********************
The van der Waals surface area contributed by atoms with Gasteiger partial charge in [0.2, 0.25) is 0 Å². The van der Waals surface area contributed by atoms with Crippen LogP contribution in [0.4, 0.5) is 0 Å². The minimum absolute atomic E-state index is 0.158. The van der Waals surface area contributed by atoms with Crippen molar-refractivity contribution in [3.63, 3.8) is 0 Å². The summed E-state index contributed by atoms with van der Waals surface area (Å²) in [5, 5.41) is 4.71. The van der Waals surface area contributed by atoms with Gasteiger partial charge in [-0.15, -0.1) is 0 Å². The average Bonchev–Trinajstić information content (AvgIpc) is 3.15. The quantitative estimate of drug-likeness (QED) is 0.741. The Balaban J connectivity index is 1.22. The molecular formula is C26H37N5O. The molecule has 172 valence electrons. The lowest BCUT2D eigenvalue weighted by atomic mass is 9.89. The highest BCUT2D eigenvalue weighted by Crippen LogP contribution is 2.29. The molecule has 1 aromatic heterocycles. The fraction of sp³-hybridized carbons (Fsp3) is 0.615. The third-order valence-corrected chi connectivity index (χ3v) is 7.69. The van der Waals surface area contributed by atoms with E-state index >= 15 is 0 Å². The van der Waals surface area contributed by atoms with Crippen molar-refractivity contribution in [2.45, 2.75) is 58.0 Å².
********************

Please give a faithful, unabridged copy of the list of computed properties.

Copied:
The van der Waals surface area contributed by atoms with Gasteiger partial charge in [0.2, 0.25) is 0 Å². The van der Waals surface area contributed by atoms with Crippen LogP contribution in [0.4, 0.5) is 0 Å². The minimum absolute atomic E-state index is 0.158. The van der Waals surface area contributed by atoms with Crippen molar-refractivity contribution in [3.63, 3.8) is 0 Å². The summed E-state index contributed by atoms with van der Waals surface area (Å²) in [5, 5.41) is 4.71. The van der Waals surface area contributed by atoms with Gasteiger partial charge in [-0.15, -0.1) is 0 Å². The average Bonchev–Trinajstić information content (AvgIpc) is 3.15. The quantitative estimate of drug-likeness (QED) is 0.741. The Balaban J connectivity index is 1.22. The molecular formula is C26H37N5O. The molecule has 172 valence electrons. The lowest BCUT2D eigenvalue weighted by atomic mass is 9.89. The highest BCUT2D eigenvalue weighted by Crippen LogP contribution is 2.29. The molecule has 1 aromatic heterocycles. The fraction of sp³-hybridized carbons (Fsp3) is 0.615. The third-order valence-corrected chi connectivity index (χ3v) is 7.69. The van der Waals surface area contributed by atoms with E-state index >= 15 is 0 Å². The van der Waals surface area contributed by atoms with Crippen molar-refractivity contribution in [2.45, 2.75) is 58.0 Å².